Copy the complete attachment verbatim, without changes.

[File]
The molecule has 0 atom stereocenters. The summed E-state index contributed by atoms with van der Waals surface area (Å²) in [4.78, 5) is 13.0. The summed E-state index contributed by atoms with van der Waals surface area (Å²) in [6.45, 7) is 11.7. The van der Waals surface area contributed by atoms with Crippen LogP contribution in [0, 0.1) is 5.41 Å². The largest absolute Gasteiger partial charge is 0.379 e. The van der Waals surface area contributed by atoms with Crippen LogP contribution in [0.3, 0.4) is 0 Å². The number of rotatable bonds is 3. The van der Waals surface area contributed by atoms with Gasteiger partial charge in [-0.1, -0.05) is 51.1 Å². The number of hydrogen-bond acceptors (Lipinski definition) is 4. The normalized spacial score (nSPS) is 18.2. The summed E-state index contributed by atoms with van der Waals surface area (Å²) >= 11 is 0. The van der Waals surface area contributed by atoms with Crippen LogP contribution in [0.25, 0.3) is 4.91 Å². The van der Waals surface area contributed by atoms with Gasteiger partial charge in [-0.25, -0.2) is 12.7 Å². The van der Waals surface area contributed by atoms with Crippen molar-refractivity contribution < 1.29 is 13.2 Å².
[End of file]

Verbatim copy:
The molecule has 0 atom stereocenters. The summed E-state index contributed by atoms with van der Waals surface area (Å²) in [4.78, 5) is 13.0. The summed E-state index contributed by atoms with van der Waals surface area (Å²) in [6.45, 7) is 11.7. The van der Waals surface area contributed by atoms with Crippen LogP contribution in [0, 0.1) is 5.41 Å². The largest absolute Gasteiger partial charge is 0.379 e. The van der Waals surface area contributed by atoms with Crippen LogP contribution in [0.3, 0.4) is 0 Å². The number of rotatable bonds is 3. The van der Waals surface area contributed by atoms with Gasteiger partial charge in [-0.1, -0.05) is 51.1 Å². The number of hydrogen-bond acceptors (Lipinski definition) is 4. The normalized spacial score (nSPS) is 18.2. The summed E-state index contributed by atoms with van der Waals surface area (Å²) >= 11 is 0. The van der Waals surface area contributed by atoms with Crippen LogP contribution in [0.25, 0.3) is 4.91 Å². The van der Waals surface area contributed by atoms with Gasteiger partial charge in [-0.25, -0.2) is 12.7 Å². The van der Waals surface area contributed by atoms with Crippen molar-refractivity contribution < 1.29 is 13.2 Å².